MLB Home Run Derby: 3 Changes We’d Make
Changes frequently occur regarding the NBA’s All-Star Weekend Slam Dunk Contest, and people enjoy it each year regardless. The most comparable event for Major League Baseball is the Home Run Derby, which is pretty hit or miss — pardon the pun.
In the Steroid Era of the late ’90s and early 2000s, this was a “can’t-miss” showcase of the best sluggers in the game, with names like Sammy Sosa, Mark McGwire, Barry Bonds, and Ken Griffey Jr. taking part. Now? Some changes could be made to spice it up.
How fun would it be if, instead of just a handful of sluggers going against each other tournament style, you had four sets of teammates on the field? Jake Arrieta pitching to Kris Bryant; Madison Bumgarner tossing the ball to Brandon Belt; Zack Greinke and Paul Goldschmidt; and Yovani Gallardo throwing to Chris Davis.
This would create a few interesting dynamics. First, we would get to see players on the same team face off against each other. Second, we would have pitchers trying to intentionally throw batting practice balls to the hitters.
Having real players throwing the ball might eliminate some of the problems we find each year, which often involves a players’ dad or brother having issues throwing strikes from the mound in a major league ballpark in front of thousands of fans.
After the first round (when the pitchers throw to their hitting counterparts), the second round features the hitters tossing to their pitching counterparts. The combination of home runs between the two determines which team moves to the third and final round, where the hitters face off for the win.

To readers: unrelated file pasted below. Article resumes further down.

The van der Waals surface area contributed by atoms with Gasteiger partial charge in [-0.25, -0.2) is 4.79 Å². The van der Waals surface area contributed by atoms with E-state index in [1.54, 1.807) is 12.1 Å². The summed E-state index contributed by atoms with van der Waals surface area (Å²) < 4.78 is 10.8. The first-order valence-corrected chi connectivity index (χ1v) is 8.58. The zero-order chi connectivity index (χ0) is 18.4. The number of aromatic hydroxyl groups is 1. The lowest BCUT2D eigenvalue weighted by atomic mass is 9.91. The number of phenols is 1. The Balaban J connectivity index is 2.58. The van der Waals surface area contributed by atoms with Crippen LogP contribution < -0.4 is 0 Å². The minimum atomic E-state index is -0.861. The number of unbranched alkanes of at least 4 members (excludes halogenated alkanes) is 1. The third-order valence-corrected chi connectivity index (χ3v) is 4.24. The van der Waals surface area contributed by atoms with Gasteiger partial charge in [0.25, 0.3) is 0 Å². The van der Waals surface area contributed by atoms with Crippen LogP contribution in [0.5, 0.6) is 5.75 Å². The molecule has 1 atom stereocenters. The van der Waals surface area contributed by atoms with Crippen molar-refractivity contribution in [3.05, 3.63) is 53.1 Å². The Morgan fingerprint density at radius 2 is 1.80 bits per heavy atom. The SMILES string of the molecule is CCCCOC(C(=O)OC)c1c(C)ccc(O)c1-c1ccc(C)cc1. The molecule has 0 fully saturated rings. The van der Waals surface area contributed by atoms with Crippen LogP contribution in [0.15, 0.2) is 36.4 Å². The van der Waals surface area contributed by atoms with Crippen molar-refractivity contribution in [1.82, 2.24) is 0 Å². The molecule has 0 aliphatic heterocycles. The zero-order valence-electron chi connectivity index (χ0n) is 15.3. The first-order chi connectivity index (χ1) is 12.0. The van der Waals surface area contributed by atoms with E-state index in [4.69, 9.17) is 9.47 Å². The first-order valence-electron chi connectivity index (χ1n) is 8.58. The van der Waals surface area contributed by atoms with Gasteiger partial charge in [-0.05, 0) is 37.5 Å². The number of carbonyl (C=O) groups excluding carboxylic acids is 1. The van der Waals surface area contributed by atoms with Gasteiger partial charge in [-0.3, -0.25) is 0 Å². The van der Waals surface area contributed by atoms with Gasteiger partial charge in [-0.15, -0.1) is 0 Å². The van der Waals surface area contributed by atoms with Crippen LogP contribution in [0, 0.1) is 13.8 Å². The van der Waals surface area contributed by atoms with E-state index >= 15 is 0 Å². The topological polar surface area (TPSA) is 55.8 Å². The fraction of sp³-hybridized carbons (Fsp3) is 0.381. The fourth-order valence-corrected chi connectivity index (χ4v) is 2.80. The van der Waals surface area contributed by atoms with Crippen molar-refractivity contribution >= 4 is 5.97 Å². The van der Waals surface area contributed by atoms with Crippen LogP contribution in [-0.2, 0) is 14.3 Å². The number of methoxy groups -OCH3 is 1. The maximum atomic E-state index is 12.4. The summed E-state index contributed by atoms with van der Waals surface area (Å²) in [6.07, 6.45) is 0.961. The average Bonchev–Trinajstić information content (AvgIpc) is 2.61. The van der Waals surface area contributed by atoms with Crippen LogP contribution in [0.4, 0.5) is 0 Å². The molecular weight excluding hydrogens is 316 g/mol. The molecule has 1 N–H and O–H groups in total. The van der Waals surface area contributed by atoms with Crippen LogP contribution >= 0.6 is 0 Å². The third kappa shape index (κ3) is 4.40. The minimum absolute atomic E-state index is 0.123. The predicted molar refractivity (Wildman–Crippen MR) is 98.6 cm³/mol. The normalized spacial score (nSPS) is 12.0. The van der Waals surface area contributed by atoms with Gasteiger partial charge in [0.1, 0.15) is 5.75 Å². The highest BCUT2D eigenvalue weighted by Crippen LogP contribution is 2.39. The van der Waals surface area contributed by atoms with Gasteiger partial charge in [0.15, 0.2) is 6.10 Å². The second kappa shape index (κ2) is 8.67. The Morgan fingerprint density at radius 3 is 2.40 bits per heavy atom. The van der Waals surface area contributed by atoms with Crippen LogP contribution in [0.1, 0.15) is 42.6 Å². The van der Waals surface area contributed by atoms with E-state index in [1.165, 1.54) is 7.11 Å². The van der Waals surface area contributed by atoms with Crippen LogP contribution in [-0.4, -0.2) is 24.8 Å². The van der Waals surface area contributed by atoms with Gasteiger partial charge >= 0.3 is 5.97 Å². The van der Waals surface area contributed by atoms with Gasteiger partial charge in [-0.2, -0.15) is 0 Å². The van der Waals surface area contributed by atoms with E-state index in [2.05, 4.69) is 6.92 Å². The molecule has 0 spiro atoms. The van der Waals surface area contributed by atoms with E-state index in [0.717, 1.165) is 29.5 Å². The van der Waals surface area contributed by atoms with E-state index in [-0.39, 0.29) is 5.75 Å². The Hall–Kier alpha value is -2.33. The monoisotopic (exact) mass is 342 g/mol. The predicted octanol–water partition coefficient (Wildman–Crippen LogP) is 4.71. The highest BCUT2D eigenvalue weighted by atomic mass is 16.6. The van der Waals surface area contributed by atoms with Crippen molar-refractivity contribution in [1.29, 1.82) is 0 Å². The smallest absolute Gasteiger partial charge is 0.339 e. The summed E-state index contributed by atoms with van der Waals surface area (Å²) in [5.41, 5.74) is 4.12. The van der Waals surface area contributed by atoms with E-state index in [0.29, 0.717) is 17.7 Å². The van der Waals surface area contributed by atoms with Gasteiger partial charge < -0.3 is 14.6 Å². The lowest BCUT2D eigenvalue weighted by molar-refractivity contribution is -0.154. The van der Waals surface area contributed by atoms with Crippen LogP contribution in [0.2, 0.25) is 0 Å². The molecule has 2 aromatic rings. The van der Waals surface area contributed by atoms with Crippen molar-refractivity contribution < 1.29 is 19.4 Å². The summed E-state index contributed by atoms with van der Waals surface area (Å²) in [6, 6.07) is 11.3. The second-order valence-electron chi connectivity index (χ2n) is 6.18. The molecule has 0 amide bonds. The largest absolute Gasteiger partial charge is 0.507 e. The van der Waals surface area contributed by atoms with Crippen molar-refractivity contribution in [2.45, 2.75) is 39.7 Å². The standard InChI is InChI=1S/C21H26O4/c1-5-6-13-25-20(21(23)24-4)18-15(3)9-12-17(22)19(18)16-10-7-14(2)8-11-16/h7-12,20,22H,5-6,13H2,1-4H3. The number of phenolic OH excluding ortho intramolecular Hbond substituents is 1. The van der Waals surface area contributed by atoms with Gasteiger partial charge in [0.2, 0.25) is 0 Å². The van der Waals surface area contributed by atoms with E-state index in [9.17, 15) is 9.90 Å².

It’s an interesting take on what Major League Baseball is trying to implement this year, which is some sort of pitcher Home Run Derby. There are several pitchers who can hit, including every single one of them we mentioned previously.
It’s another angle that adds intrigue to the derby, and makes players showcase more than just one skill. Pitchers have to pitch to their teammates, hitters have to toss to their pitchers, and the best teams move forward.
In the final round, without the benefit of the pitchers getting to bat again, another quirk is thrown in. Any pitch thrown over 90 mph and hit out for a home run gets an extra point. Any home run that Statcast tracks at over 500 feet gets an extra point. And should a slugger hit a home run over 500 feet on a pitch 90 mph or better? Two extra points.
This helps create a do-or-die situation. It’s sort of like hockey teams pulling the goalie or basketball teams fouling at the end of the fourth quarter to try to get the ball back. It’s sort of gimmicky, but that’s what this whole thing is about, right?
If Arrieta and Bryant are trailing with just two or three outs remaining, the pair could decide to go to the 90 mph and above pitches to try to catch up in a hurry. If you really wanted to make it interesting? You could “go to the bullpen,” at which point they could simply decide to replace Arrieta with a reliever, who comes in to toss the hard fastballs.
Of course, it creates a higher degree of difficulty — especially for a team with a pitcher who has a lot of movement on his four-seam fastball. It’s just another level of intrigue in a fun competition.
The Home Run Derby is still fun, as it is. They’ve made improvements over the years, as well as not-so-great changes. While somewhat outside the box, new angles create intrigue for the Home Run Derby. It satisfies the desire to make it fresh, while getting pitchers involved in a way that makes teams feel more comfortable.
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